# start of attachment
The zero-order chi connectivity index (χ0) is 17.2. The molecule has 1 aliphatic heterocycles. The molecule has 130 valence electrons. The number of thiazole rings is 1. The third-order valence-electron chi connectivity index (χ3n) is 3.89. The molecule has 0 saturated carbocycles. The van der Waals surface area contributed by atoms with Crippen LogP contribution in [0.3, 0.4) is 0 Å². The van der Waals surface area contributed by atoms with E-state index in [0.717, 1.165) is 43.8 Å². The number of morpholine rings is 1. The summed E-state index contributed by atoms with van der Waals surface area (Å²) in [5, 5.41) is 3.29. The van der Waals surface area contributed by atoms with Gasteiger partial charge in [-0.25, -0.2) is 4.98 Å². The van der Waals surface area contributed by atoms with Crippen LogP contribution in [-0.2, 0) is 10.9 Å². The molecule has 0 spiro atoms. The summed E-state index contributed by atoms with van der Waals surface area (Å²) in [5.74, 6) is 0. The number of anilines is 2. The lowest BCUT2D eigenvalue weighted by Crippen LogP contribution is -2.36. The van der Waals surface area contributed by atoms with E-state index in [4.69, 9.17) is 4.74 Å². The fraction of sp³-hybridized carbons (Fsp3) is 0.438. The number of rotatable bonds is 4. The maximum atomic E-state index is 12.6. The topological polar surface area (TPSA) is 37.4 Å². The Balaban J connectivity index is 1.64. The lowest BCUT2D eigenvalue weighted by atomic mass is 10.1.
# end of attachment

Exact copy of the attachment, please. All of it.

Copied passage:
The zero-order chi connectivity index (χ0) is 17.2. The molecule has 1 aliphatic heterocycles. The molecule has 130 valence electrons. The number of thiazole rings is 1. The third-order valence-electron chi connectivity index (χ3n) is 3.89. The molecule has 0 saturated carbocycles. The van der Waals surface area contributed by atoms with Crippen LogP contribution in [0.3, 0.4) is 0 Å². The van der Waals surface area contributed by atoms with E-state index in [0.717, 1.165) is 43.8 Å². The number of morpholine rings is 1. The summed E-state index contributed by atoms with van der Waals surface area (Å²) in [5, 5.41) is 3.29. The van der Waals surface area contributed by atoms with Gasteiger partial charge in [-0.25, -0.2) is 4.98 Å². The van der Waals surface area contributed by atoms with Crippen LogP contribution in [-0.2, 0) is 10.9 Å². The molecule has 0 spiro atoms. The summed E-state index contributed by atoms with van der Waals surface area (Å²) in [5.74, 6) is 0. The number of anilines is 2. The lowest BCUT2D eigenvalue weighted by Crippen LogP contribution is -2.36. The van der Waals surface area contributed by atoms with E-state index in [4.69, 9.17) is 4.74 Å². The fraction of sp³-hybridized carbons (Fsp3) is 0.438. The number of rotatable bonds is 4. The maximum atomic E-state index is 12.6. The topological polar surface area (TPSA) is 37.4 Å². The Balaban J connectivity index is 1.64. The lowest BCUT2D eigenvalue weighted by atomic mass is 10.1.